This is a great case; you don’t see one every day. It’s a 9 year old female neutered West Highland White Terrier with progressive reluctance to walk and abnormal gait. Her pelvic limbs are stiff and there is valgus of both carpi.
There is destruction of the subchondral bone of all proximal metacarpal bones, as well as the intermedioradial and second carpal bones. The third carpal bone is subluxated dorsally in both carpi, and the intermedioradial carpal bone is subluxated medially in the right carpus. There is soft tissue surrounding the carpus, and the carpal valgus is evident. The subluxation and angular deformity suggest instability of the joints. There are osteophytes on the doral aspect of both accessory carpal bones.
Erosive polyarthritis. The synovial fluid was purulent polyarthritis with 45-69% neutrophils and no organisms.
Erosive polyarthritis, or rheumatoid arthritis, causes inflammation of the synovium in an autoimmune pathway. The toxic byproducts of this inflammatory tissue attack the cartilage and subchondral bone in the joint. This excessive granulomatous tissue is called pannus and has the capacity to destroy articular cartilage, subchondral bone, and tendons of the affected joint. Proteases, enzymes, and other substances are produced by the invading tissue and are directly responsible for the destruction of the joint. In some cases, the pannus will grow beneath the articular cartilage, resulting in subchondral bone destruction. Articular cartilage loss begins at the joint margins. Radiolucent areas are frequently seen at the juxta-articular attachment of ligaments as well. As the condition progresses, loss of articular cartilage and subchondral bone continues, frequently resulting in a collapse or narrowing of the joint space.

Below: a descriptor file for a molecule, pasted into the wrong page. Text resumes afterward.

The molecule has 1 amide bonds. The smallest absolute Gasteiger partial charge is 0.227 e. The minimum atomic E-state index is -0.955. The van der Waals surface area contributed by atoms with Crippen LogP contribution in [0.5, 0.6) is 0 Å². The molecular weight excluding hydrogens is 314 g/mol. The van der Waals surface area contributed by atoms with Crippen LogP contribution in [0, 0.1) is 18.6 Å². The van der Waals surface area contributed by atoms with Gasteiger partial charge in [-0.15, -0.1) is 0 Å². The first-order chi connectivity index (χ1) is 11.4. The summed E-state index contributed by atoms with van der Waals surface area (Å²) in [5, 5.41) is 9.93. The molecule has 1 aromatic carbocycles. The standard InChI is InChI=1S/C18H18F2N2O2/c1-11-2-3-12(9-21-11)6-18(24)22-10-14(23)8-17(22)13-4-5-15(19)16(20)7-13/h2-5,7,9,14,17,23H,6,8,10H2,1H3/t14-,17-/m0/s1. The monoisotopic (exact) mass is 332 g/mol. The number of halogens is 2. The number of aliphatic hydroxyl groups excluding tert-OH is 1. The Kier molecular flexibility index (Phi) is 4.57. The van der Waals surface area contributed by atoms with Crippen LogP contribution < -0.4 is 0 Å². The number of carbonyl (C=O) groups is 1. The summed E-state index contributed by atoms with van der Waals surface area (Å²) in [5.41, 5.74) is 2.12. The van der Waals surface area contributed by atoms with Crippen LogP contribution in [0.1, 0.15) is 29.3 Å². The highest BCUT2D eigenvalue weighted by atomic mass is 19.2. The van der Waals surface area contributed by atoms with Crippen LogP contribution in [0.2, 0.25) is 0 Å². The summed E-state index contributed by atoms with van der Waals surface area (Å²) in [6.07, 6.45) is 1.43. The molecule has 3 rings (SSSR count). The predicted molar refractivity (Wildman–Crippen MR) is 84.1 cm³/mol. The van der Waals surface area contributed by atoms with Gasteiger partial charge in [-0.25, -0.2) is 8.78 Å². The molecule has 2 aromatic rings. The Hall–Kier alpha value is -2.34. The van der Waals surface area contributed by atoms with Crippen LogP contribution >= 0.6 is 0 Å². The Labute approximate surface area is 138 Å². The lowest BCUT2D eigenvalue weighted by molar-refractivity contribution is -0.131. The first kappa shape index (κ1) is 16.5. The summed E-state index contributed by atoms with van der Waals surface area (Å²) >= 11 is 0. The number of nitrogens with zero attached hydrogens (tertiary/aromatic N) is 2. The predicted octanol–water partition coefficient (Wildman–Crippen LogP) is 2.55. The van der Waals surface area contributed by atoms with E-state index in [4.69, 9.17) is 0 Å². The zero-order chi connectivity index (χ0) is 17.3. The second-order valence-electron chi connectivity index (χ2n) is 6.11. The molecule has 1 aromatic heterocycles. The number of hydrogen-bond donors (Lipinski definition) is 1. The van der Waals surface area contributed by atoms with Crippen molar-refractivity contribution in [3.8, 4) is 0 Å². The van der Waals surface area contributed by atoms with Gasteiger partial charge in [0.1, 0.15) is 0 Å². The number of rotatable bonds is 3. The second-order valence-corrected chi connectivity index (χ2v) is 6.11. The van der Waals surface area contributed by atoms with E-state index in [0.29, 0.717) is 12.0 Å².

Radiographic signs could include:
- periarticular soft tissue swelling, multiple joints, bilaterally symmetrical (most commonly carpus and tarsus)
- joint capsule effusion
- joint space widening and later joint space narrowing
- loss of subchondral and juxta-articular bone
- subluxation, luxation, ankylosis of the affected joint
- soft tissue atrophy, periarticular soft tissue mineralization
- changes characteristic of degenerative joint disease
- Carter SD, Barnes A, Gilmore WH. Canine rheumatoid arthritis and inflammatory cytokines. Veterinary Immunology and Immunopathology 1999;69:201-214.
- Rondeau MP, Walton RM, Bissett S, et al. Suppurative, nonseptic polyarthropathy in dogs. J Vet Intern Med 2005;19:654-662.
- Woodard JC, Riser WH, Bloomberg MS, et al. Erosive polyarthritis in two greyhounds. J Am Vet Med Assoc 1991;198:873-876.
- Pedersen NC, Castles JJ, Weisner K. Noninfectious canine arthritis: rheumatoid arthritis. J Am Vet Med Assoc 1976;169:295-303.
Case originally posted on May 11, 2007